Catholic Churches in St. Petersburg
“You write that the most important thing is to achieve a condition under which our poor Catholics might live quietly. I should answer that foreign Catholics who live here are in no way hindered in confessing their religion. On the contrary, they are allowed to enjoy the greatest freedom.”
Duke de Liria, Ambassador of Spain to Russia, 1729
"The ideas of religious tolerance in Nevsky Prospekt are realized in the most liberal way. You can hardly think of a confession which does not represent its shrine on this broad avenue. To the left, in the direction which I so far have been following, is the Dutch church, the Lutheran church of St. Peter, the catholic church of St. Catherine and the Armenian church, not to mention the Finnish chapel and churches of other Reformed sects in the adjacent streets."
Theophile Gautier, 1858
The street of religious tolerance, famously said Alexander Dumas of Nevsky Prospect. Swedish, Dutch, Armenian, German, Roman Catholic and many other churches are close neighbors there. Peter the great allowed religious freedom in an official manifesto in 1702, and Saint Petersburg is the prime example of religious tolerance unheard of Europe in the 18th century.
A significant number of catholic churches were built in the second half of the 18th century. It was a direct consequence of the growing number of foreigners coming to the northern capital of Russia on various affairs. Many of them built houses, bought estate property, founded industrial and trading companies, promoted the foundation and activities of research centers and educational establishments.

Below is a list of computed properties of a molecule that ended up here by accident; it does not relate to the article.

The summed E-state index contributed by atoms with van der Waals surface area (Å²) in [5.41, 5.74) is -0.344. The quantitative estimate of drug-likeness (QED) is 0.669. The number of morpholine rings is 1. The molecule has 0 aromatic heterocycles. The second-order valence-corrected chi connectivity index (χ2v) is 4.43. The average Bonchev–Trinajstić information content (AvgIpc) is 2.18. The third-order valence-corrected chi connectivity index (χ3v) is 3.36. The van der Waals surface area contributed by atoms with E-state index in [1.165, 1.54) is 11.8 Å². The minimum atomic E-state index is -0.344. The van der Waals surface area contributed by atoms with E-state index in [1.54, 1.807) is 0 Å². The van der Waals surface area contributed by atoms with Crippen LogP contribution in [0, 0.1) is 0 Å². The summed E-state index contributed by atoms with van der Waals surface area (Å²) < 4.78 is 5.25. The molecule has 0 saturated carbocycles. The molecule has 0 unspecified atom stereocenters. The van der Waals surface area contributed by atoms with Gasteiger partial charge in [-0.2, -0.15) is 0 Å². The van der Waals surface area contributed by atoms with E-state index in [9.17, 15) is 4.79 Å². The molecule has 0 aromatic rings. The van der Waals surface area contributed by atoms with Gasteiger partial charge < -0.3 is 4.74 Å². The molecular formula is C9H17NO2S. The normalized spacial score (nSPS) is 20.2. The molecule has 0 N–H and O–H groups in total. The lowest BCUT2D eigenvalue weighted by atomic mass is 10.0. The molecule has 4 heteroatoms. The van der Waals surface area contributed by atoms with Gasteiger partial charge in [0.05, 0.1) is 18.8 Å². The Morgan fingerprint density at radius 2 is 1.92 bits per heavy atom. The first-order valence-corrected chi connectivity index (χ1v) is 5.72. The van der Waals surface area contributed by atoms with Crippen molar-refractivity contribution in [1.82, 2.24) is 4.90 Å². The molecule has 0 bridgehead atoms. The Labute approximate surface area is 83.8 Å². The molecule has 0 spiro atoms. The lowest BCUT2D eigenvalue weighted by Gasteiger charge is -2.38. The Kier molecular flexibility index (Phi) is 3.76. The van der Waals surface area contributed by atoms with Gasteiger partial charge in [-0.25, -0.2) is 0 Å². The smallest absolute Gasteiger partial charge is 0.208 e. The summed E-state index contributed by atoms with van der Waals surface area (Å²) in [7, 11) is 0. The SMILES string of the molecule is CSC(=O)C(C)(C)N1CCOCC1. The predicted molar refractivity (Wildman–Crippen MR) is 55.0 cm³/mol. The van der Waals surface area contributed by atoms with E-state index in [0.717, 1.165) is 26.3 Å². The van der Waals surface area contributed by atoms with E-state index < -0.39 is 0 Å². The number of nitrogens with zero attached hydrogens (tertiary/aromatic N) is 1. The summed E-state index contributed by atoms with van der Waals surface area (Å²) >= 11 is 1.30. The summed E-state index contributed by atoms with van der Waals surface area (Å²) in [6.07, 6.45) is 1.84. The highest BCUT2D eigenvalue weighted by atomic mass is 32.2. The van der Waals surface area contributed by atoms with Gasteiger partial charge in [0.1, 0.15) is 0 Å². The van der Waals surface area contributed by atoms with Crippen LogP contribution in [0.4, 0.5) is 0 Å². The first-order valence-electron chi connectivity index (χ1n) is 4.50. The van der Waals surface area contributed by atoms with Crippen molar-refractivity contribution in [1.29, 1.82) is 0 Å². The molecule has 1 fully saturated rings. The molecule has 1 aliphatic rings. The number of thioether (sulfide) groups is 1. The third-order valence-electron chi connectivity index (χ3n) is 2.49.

It is an interesting fact bespeaking the religious toleration of the government, that in the street in which the Greek church of the Virgin of Kazan is situated, Catholics, Armenians, Lutherans, and three other sects of Protestants, have their respective places of worship.
Charles Elliott, Letters from the North of Europe, 1832
The Roman Catholic Church of St. Catherine of Alexandria raised on the northern side of Nevsky Prospect was among the largest church buildings. Its construction started in 1762 to the project of Vallin de la Moth. The architect designed the main facade as a triumphal arch resting on easily standing columns. After Vallin de la Moth’s departure from Russia in 1775 the construction was finished by Antonio Rinaldi. The sanctification of the temple took place in October 1783. Some years later the Polish king Ponyatovsky and the French General J.-B. Maurot were buried in it.
The Roman Catholic Church is a complex building of a cruciform base, crowned with a large dome on an impressive drum. Spacious and light, it was particularly magnificent inside. Fine artistic paintings, stained glass windows, the combination of complicated pilons and sculptures created a wonderful artistic effect. In 1828 — 1830 the walls and the Corinthian columns supporting the vaults were faced with artificial marble. Also, a rich marble communion-table decorated the central nave. The pride of the temple was an excellent organ made to a special order by German masters. Today nothing of the splendor is left.